Roger Goodell: Deflategate appeal not about Tom Brady

Roger Goodell insists the NFL's decision to appeal the Deflategate decision is not about anything personal involving Tom Brady.
Brad Penner-USA TODAY Sports

By Ricky Doyle

If you ask Roger Goodell, he’ll tell you it’s nothing personal against Tom Brady.

Goodell appeared Tuesday on ESPN Radio’s “Mike & Mike in the Morning,” at which point the NFL commissioner discussed several topics, including Judge Richard Berman’s decision to vacate Brady’s four-game suspensionrelated to Deflategate and the league choosing to appeal that ruling.

It looks on the surface like the NFL is digging in against Brady for his alleged involvement in the New England Patriots’ under-inflated football scandal, but Goodell suggests that isn’t the case.

“This is about our rights in the collective bargaining agreement. That’s all it is.” Goodell said. “We filed this litigation initially to reinforce the fact that we had this right in our collective bargaining agreement. We had a decision from Judge Berman. We disagree with it. That’s what appeals courts are for.

“I’m not spending any time on this issue, but it is important for us to know what we bargained for and what we agreed to in our collective bargaining agreement and make sure that those processes that are agreed to in our collective bargaining agreement are followed. And so we are not going to allow that kind of a decision to stand when we think it’s in conflict with our collective bargaining agreement. That is the issue.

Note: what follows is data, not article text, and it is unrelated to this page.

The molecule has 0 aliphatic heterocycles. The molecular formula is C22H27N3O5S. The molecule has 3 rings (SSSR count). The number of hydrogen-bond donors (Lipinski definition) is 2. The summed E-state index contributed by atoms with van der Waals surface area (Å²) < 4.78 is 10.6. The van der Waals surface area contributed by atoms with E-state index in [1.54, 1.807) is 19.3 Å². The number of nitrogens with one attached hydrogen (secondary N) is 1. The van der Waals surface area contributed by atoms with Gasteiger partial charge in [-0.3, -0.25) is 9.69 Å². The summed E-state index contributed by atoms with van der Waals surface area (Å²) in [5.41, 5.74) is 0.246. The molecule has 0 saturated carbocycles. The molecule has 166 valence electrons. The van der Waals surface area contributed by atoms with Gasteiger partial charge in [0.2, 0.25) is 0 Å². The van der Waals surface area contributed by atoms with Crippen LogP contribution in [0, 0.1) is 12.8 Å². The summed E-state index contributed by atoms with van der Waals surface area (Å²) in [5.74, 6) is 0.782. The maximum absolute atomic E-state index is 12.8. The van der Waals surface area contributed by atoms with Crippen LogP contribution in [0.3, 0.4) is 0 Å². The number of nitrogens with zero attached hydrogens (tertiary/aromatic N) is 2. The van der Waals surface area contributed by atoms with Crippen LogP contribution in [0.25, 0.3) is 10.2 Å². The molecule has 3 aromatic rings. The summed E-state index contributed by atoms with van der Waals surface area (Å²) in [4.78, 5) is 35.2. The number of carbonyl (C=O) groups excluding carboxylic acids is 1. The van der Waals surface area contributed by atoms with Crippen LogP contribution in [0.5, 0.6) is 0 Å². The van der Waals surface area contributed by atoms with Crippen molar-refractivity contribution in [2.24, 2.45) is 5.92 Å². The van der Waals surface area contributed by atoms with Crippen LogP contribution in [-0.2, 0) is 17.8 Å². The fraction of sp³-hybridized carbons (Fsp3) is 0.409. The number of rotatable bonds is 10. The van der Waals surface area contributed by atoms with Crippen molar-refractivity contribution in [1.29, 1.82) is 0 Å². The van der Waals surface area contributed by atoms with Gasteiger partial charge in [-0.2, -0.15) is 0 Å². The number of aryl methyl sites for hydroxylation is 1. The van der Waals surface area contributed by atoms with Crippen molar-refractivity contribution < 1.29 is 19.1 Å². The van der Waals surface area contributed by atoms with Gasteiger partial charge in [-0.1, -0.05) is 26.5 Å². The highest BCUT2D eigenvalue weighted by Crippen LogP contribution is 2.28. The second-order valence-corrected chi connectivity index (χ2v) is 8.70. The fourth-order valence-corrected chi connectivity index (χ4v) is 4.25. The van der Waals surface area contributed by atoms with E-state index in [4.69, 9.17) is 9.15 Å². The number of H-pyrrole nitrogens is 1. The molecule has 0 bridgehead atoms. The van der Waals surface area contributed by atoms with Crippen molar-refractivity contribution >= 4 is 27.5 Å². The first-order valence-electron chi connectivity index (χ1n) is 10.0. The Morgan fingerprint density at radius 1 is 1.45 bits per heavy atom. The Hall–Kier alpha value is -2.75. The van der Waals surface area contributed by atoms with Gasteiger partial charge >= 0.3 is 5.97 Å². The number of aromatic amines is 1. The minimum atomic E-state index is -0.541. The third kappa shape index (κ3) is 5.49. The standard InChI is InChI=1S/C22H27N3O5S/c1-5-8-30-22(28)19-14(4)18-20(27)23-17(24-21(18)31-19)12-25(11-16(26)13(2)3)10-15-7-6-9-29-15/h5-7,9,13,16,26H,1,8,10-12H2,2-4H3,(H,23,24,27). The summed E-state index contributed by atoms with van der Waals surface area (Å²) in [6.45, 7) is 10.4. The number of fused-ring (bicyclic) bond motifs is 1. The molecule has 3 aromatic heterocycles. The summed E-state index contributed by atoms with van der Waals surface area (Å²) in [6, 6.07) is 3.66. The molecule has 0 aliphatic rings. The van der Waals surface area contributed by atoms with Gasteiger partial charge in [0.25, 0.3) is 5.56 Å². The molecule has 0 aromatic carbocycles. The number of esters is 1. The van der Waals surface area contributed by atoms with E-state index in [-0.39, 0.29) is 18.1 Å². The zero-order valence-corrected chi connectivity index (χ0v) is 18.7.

“It has nothing to do with any individual player or anyone else. It has something to do with Judge Berman’s decision, and that’s what we’re appealing.”

Fair enough. But does anyone really believe Goodell?

It’s also still fair to wonder how the NFL arrived at suspending Brady for four games when no such penalty for an equipment violation is spelled out anywhere, though Goodell tried his best Tuesday to justify the league’s punishment.

“These are NFL rules. These are not matters of law or in the legal system. These are rules that are established by the 32 clubs and are enforced evenly and fairly,” Goodell said. “That is something that’s part of the integrity of the game, and so from our standpoint we can’t articulate any specific way that these rules are going to be violated at any particular moment. That is a judgment that the commissioner makes, and/or his staff when you have those violations. That is certainly what was negotiated in the collective bargaining agreement and articulated very clearly with the commissioner’s authority.”

It’ll be interesting to see how things play out, but regardless, this season won’t be affected, as the appeals court isn’t scheduled to hear oral arguments in the case before February.

Brady and the Patriots could be celebrating their fifth Super Bowl title by then.

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